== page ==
Friday, April 07, 2017
Woodrow Wilson signs the war declaration, and it’s away we go. (Yes, Congress alone has the authority to declare war, but they wanted to do it in a form he’d also have to sign). The only actual acts of war seem to be the seizure of 91 German-owned ships, many of whose crews sabotaged them as soon as they heard about the declaration of war, and an order to arrest 60+ alleged spies. This is done without a court order under the president’s powers derived from the Alien Enemy Act of 1798, one of the Alien and Sedition Acts. FDR used it to intern Japanese-Americans.
The war proclamation warns non-naturalized Germans in the US to preserve the peace and says that if they do they won’t be rounded up. Oh, and they can’t have guns or radios or aircraft or ciphers or invisible writing materials or come within a half-mile of any fort, navy ship, munitions factory etc etc or write anything attacking the government or any of its policies. It will be pointed out that this half-mile radius includes the heart of Manhattan surrounding the state arsenal on 35th.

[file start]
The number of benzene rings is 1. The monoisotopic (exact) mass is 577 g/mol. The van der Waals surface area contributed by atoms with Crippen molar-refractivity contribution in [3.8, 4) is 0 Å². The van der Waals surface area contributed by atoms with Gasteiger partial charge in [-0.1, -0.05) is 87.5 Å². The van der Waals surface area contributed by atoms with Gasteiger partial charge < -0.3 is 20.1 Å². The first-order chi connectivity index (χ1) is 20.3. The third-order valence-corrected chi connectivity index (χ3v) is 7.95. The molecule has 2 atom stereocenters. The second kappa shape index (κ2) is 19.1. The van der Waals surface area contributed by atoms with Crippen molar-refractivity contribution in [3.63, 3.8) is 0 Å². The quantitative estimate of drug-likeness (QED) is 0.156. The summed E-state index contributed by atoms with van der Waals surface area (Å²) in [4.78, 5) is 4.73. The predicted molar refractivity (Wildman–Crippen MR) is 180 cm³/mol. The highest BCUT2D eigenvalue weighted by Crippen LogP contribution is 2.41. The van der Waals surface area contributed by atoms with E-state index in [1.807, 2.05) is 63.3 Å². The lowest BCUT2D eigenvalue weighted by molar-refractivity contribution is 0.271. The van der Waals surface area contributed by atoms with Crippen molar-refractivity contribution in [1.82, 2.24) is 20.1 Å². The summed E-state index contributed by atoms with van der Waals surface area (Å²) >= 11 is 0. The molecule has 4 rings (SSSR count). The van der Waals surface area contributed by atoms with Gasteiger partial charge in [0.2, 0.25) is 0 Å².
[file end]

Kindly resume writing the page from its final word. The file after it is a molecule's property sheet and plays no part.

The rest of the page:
William Jennings Bryan, 57, asks Wilson to enroll him as a private.
Pro-war suffragist leaders forgive Jeanette Rankin for voting against the war. There is some debate about whether she cried after or while announcing her vote.
The Tobacco Merchants’ Association objects to a provision in the Chamberlain Military Bill banning the sale of tobacco at army and navy training facilities, contrasting it with the benevolent policy of European nations which “encourage” and even supply tobacco to their soldiers.